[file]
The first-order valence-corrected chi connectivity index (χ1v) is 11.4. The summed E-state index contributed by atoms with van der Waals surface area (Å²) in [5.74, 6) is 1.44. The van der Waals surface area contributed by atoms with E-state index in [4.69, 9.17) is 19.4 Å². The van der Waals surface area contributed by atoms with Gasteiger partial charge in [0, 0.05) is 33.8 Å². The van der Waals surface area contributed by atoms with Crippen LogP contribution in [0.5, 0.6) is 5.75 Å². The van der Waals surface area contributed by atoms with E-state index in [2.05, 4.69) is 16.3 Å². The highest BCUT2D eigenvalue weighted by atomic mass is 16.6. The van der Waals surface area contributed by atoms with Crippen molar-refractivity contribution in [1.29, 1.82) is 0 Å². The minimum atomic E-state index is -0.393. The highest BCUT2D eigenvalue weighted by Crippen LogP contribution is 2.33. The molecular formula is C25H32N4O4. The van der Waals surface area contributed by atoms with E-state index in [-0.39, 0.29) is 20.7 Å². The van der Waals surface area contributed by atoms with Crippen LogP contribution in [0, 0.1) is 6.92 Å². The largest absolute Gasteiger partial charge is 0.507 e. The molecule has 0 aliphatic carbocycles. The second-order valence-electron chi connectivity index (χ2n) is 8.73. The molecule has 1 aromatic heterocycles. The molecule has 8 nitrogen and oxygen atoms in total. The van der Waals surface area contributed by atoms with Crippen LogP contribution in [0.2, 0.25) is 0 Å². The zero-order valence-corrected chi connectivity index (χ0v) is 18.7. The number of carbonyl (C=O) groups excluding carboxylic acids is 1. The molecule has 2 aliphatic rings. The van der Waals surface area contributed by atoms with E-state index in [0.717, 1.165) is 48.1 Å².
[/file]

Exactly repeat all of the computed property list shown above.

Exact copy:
The first-order valence-corrected chi connectivity index (χ1v) is 11.4. The summed E-state index contributed by atoms with van der Waals surface area (Å²) in [5.74, 6) is 1.44. The van der Waals surface area contributed by atoms with E-state index in [4.69, 9.17) is 19.4 Å². The van der Waals surface area contributed by atoms with Gasteiger partial charge in [0, 0.05) is 33.8 Å². The van der Waals surface area contributed by atoms with Crippen LogP contribution in [0.5, 0.6) is 5.75 Å². The van der Waals surface area contributed by atoms with E-state index in [2.05, 4.69) is 16.3 Å². The highest BCUT2D eigenvalue weighted by atomic mass is 16.6. The van der Waals surface area contributed by atoms with Crippen molar-refractivity contribution in [1.29, 1.82) is 0 Å². The minimum atomic E-state index is -0.393. The highest BCUT2D eigenvalue weighted by Crippen LogP contribution is 2.33. The molecular formula is C25H32N4O4. The van der Waals surface area contributed by atoms with E-state index in [-0.39, 0.29) is 20.7 Å². The van der Waals surface area contributed by atoms with Crippen LogP contribution in [0, 0.1) is 6.92 Å². The largest absolute Gasteiger partial charge is 0.507 e. The molecule has 0 aliphatic carbocycles. The second-order valence-electron chi connectivity index (χ2n) is 8.73. The molecule has 1 aromatic heterocycles. The molecule has 8 nitrogen and oxygen atoms in total. The van der Waals surface area contributed by atoms with Crippen LogP contribution in [0.2, 0.25) is 0 Å². The zero-order valence-corrected chi connectivity index (χ0v) is 18.7. The number of carbonyl (C=O) groups excluding carboxylic acids is 1. The molecule has 2 aliphatic rings. The van der Waals surface area contributed by atoms with E-state index in [0.717, 1.165) is 48.1 Å².